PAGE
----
In the book titled "Modern Mandarin Chinese Grammar: A Practical Guide", the author writes the following:

In mainland China, in informal speech, 个 can be used as the classifier for almost any noun, even those with an established classifier. This phenomenon is sometimes referred to as 个化 "ge-ization.".

It also shows some examples:

一个车 (not 一辆车)

一个房子 (not 一所房子)

Now I wonder if it is permissible to use 个 in any nouns. What kind of impressions do you get if people use 个 in any nouns? Is it considered rude or looks childish? In what kind of "informal" situations is it OK to use 个 in any nouns?

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    If I heard someone saying 一个车, or 一个房子, I would think he is a new learner of the Chinese language. I usually would try to correct him or her. If it is in a casual conversation, and I don't want to get off topic, I would just let it slide.
    – Tang Ho
    Commented Aug 28, 2017 at 21:15
  • @TangHo So don't natives use it? At least since the word 个化 is invented, I guess some natives use it.
    – Blaszard
    Commented Aug 28, 2017 at 21:18
  • Native speakers would use correct classifiers, I think 个化 is just a sign of native speakers tolerate beginning learners misuse of classifiers during conversation. If we try to correct every mistake a new learner made, the conversation would get off tracked.
    – Tang Ho
    Commented Aug 28, 2017 at 21:23
  • "外国人实用汉语语法"汉语里有丰富的量词。很多事物都可以计量,而且都有自己的量词,不能乱用。因此需要记住每个量词的用法,这是外国人学习汉语时不可忽视的。
    – user6065
    Commented Aug 28, 2017 at 21:54
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    @TangHo, there are studies about native speakers doing this, so it's unlikely that it's the result of "tolerat[ing] beginning learners". Also, the question of how common it is is independent of how prescriptively correct it is (or how it relates to formality). In my own experience, adults seem to very consistently use productive classifiers (e.g., the shaped-based classifiers, 辆 for vehicles, etc.), even in casual conversation. The only specific case of adult-native 个化 that I can recall from my personal experience was for the word 电脑. Maybe I'd have more if I knew more MWs used w/few nouns? Commented Aug 28, 2017 at 23:04

2 Answers 2


I would say somehow it's true in informal circumstances.

But I don't quite agree with the definition of 个化 above in which 个 as a classifier is going with nouns. When you say 一个车 or 一个房子 alone, it definitely sounds odd and ignorant.

My take to this, instead, is 个 goes with a verb, being the form of "verb+个". Then it becomes the casual way to express the action of verbs. For example, 我去提个车, 我去打个水, 我去玩个电脑, 我去乘个车,我打个游戏, 我推个车, 我骑个马 ....... Those sentences sound definitely natural to a native ear. If you say 我去提一辆车,我去打一盆水......, it sounds more formal than the sentences above.

Almost everything can express like that. Again, the point is that it has to go with a verb, instead standing alone. 一个车,一个水,一个电脑,一个马,those terms alone sounds ignorant. 一个游戏 sounds ok because 个/款 are right classifiers for it.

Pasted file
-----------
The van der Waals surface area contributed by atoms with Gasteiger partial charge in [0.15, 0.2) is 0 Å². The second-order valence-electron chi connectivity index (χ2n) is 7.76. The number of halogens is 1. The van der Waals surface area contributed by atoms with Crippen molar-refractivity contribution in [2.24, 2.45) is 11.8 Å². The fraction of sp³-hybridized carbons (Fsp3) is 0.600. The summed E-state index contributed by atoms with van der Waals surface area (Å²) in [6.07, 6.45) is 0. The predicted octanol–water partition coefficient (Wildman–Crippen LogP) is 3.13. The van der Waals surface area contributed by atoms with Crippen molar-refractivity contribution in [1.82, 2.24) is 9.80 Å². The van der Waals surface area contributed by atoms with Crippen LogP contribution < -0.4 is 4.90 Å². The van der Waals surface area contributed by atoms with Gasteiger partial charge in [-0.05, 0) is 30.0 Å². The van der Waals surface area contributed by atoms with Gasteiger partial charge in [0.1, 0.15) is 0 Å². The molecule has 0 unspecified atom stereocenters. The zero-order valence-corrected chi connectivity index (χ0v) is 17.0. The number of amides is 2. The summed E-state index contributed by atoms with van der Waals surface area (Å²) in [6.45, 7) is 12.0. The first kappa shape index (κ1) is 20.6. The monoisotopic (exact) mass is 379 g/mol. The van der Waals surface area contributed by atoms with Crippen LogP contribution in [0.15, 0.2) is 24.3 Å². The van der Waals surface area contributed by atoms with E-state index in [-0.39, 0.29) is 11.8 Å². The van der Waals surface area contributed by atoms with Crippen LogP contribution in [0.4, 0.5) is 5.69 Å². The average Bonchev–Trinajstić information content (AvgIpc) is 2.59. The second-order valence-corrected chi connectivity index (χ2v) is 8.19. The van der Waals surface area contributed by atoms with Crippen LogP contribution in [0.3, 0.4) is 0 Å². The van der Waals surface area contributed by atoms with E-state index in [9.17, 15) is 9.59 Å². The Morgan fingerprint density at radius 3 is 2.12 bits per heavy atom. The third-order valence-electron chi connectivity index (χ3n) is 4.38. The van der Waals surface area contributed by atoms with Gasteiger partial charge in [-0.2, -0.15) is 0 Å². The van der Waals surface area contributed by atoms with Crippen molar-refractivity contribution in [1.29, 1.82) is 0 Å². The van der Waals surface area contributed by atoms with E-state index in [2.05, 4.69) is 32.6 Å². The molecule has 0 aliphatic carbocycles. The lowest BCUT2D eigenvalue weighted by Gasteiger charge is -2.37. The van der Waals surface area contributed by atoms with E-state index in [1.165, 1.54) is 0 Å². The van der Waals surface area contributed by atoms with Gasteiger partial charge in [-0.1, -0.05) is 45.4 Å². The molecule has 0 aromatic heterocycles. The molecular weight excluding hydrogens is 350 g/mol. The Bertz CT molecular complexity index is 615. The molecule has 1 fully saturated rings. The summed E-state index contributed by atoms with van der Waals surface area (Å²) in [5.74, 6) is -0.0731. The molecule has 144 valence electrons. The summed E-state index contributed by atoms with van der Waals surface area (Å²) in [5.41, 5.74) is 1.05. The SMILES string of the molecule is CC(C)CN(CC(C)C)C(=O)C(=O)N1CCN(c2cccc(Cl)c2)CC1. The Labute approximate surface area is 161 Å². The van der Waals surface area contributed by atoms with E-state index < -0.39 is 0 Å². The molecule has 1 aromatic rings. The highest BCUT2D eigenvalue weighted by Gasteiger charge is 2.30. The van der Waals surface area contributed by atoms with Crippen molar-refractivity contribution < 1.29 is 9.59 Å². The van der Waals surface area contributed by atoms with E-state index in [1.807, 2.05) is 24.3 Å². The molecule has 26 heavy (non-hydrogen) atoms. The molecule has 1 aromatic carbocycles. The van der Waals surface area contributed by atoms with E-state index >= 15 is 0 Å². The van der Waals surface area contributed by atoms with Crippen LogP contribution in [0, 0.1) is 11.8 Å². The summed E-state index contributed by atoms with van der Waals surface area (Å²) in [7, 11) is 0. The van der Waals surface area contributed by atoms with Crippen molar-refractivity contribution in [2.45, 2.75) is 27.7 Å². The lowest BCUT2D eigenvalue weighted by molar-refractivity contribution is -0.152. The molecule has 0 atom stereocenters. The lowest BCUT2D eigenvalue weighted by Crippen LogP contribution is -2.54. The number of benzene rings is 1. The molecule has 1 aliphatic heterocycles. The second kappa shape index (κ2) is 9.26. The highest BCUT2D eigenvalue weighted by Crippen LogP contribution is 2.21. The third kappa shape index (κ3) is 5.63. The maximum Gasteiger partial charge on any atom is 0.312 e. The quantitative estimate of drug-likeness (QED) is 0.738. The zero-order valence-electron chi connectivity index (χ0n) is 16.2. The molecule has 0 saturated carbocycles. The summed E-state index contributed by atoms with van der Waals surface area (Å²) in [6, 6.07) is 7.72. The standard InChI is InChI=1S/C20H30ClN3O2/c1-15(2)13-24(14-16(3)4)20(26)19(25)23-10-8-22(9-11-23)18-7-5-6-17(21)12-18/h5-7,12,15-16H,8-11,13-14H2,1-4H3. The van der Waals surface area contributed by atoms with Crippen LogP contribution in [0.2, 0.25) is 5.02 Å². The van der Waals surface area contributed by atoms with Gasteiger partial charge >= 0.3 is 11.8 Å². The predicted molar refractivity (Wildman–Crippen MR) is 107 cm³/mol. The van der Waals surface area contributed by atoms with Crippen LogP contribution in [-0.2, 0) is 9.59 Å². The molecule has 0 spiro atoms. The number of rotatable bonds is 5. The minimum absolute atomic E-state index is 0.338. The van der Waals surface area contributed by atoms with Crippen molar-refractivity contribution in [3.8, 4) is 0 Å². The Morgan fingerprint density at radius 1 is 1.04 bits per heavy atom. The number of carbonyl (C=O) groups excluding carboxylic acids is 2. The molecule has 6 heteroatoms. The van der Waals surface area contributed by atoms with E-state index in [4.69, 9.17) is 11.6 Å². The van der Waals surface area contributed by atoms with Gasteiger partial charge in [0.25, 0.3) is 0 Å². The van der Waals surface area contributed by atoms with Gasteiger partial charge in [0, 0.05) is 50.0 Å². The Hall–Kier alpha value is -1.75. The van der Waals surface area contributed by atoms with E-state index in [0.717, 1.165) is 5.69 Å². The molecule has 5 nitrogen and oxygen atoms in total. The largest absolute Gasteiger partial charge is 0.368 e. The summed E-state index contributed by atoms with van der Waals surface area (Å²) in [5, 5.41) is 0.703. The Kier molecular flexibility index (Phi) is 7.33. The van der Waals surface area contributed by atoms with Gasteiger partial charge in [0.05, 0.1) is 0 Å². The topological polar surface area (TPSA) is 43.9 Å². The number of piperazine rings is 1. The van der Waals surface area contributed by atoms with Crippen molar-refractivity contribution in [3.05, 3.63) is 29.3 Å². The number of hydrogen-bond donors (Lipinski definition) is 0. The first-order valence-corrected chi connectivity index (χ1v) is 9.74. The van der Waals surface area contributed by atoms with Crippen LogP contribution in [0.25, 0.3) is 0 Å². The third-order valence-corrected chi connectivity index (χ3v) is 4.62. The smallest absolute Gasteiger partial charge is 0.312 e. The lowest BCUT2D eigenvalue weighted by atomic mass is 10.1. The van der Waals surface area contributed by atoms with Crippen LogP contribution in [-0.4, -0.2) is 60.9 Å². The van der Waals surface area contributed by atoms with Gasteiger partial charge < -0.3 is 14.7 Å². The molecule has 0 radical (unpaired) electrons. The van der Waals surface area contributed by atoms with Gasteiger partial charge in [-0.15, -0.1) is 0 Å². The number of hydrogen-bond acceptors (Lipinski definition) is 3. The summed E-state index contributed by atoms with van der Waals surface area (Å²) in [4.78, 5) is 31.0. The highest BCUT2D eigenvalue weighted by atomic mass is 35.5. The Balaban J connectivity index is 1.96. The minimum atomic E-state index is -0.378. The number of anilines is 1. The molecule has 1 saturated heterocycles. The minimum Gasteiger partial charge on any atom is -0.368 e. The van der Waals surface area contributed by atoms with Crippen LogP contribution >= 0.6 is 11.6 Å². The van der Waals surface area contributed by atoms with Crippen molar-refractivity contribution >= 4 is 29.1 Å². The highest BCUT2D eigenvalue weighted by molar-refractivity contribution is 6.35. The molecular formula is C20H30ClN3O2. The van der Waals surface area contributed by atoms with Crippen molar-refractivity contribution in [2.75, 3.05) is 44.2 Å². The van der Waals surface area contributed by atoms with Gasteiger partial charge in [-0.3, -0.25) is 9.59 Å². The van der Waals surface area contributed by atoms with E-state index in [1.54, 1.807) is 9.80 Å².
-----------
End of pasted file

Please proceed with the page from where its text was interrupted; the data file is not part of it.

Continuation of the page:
I suggest you carefully use this rule in informal situations before you get the hang of it.

  • Thanks. Is it neither correct nor natural to say 我去提辆车 or 我去打盆水 (without 一)?
    – Blaszard
    Commented Aug 29, 2017 at 11:11
  • Yeah, both are correct.
    – dan
    Commented Aug 29, 2017 at 12:26
  • Which sounds more natural?
    – Blaszard
    Commented Aug 29, 2017 at 15:29
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    我去提辆车, 我去打盆水, 我去提个车,我去打个水,我去打一盆水,我去提一辆车, they're all natural and idiomatic.
    – dan
    Commented Aug 30, 2017 at 0:41

A lot of students (like me, for quite a long time) are under the (mistaken) impression that each noun has its particular measure word, and if we forget that the measure word for 灯 is 盏 (*gasp*), the stuck-up grammar police officer will tell us off.

However, the reality is that measure words measure things, and furthermore, different measure words measure things differently, such as:

水 = "a bottle of water"
水 = "a glass of water"
水 = "a tonne of water"

Yes, often it is harmless to blindly use 个, but it's sometimes not so simple:

  1. Changing the measure word to 个 sometimes changes the meaning to something quite different:

    人 = "three people"
    人 = "three groups of people"
    人 = "three families"

    蛋糕 = "a (whole) cake"
    蛋糕 = "a slice of cake"

    手机 = "a mobile phone"
    手机 = "a model of mobile phone"

  2. The measure word 个 simply doesn't work for non-countable nouns, like:

    水 = "a water" (x)
    豆腐 = "a tofu" (x)

  3. Sometimes there are multiple natural ways of measuring something, and it's not clear what 个 would replace:

    玉米 = "a cob of corn"
    玉米 = "a kernel of corn"

  4. When there are multiple nouns, distinct measure words can eliminate ambiguity, such as in:

    三位老师不喜欢的学校 = "the schools disliked by three teachers"
    三所老师不喜欢的学校 = "three schools disliked by teachers"

    In this way, being aware of the appropriate measure words is especially helpful in parsing long sentences.

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    I think sometimes the wrong usage happened when at the spur of the moment in a casual conversation the correct classifier / measure word just slipped the mind and so the almost universality and non-specific nature of "个" comes in as a handy default, rather than having to pause mid-sentence to rack up the appropriate one. Commented Feb 17, 2022 at 14:12

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